REVIEW: Grease at The Alexandra Theatre

Grease is a 1971 musical by Jim Jacobs and Warren Casey. Set in 1959 at Rydell High School, the story follows ten working-class teenagers as they navigate the complexities of peer pressure, politics, personal core values, and love.

With more productions and revivals than most other musicals could dream of, Grease is continually voted the nations favourite show in opinion polls. Having been nominated for no less than 11 Tony and 2 Olivier Awards, the stage version of the story pre-dates the film version by some 6 years with the Original Broadway and West End productions opening in 1972 and 1973 respectively.

The stage version of the show is subtly different to the film that so many teenagers grew up loving, with some songs in different positions and the focus thrown on different sections of the script. Over time, the alterations have become less and less, however this new incarnation of the fan-favourite very much follows the format of the original stage version. With extra songs, dance breaks and scenes which have become almost redundant since the big-screen smash hit, the current UK tour is a take on Grease I’d not seen before.

Furthermore, this production feels huge. It’s got a big-budget sheen to it with a stunning set, out of this world choreography and a world class orchestra. Combined those things and you know you have something special.

Peter Andre plays Vince Fontaine and Teen Angel - and what a crowd pleaser! However, more than that, his performance brought the house down. His charm and charisma mad him an inspired piece of casting.

There's a huge expectation on the cast to get it 'right'. Ellie Kingdon, fresh out of University, takes the role of Sandy and her interpretation needs to be just enough 'Olivia Newton John' that people recognise he character - but far enough removed that she isn't just a tribute artist.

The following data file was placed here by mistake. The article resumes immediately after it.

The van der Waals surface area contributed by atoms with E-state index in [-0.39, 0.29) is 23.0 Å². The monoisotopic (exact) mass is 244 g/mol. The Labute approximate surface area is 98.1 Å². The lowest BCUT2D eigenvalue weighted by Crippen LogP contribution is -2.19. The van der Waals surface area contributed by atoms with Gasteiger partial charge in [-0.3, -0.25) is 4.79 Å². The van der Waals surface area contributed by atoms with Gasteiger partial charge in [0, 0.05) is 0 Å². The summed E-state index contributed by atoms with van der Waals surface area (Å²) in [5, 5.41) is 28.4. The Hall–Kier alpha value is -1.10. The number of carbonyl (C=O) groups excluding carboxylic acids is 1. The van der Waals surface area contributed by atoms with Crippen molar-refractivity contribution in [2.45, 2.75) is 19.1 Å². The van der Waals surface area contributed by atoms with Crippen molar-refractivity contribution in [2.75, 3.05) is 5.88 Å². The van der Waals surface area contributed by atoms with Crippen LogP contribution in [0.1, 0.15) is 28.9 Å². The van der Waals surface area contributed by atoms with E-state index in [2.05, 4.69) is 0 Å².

Her execution of the role was astonishing; grabbing the audience with her beautiful vocals and strong acting prowess. Her rendition of 'Hopelessly Devoted To You' was exquisite and was one of so many songs performed this evening which had the audience singing out loud! Her professionalism and undeniable talent shone and the auditorium warmed to her from the second she set foot on stage. 

Dan Partridge (Cats, Hairspray) literally embodies Danny Zuko - a role which could have been written for him.

Bringing swagger, fun and a proper 'leading man edge' to the cast, his credibility and justified place in the production is never in question. 

Tendai Rinomhota (Annieis perfectly cast as Rizzo - the leader of the Pink Ladies. In my opinion, not since Stockard Channing has there been a more suitable candidate to don the dark wig and sunglasses. Tendai presents a fearless and confident interpretation of the character and more than holds her own vocally.

Alongside a soundtrack that needs no introduction, a phenomenal band and an ensemble cast that's one of the strongest on the current touring circuit, this is a show which epitomises brilliance from start to finish. I saw the 1993 production and, for me, this hands down beats it. With a strong cast, a youthful approach and a slickness which is remarkable, if there's one show you have to go and see this year - this is it!

Grease runs at The Alexandra Theatre until Saturday 6th November 2021. For more information, or to get your tickets, visit atgtickets.com/birmingham.

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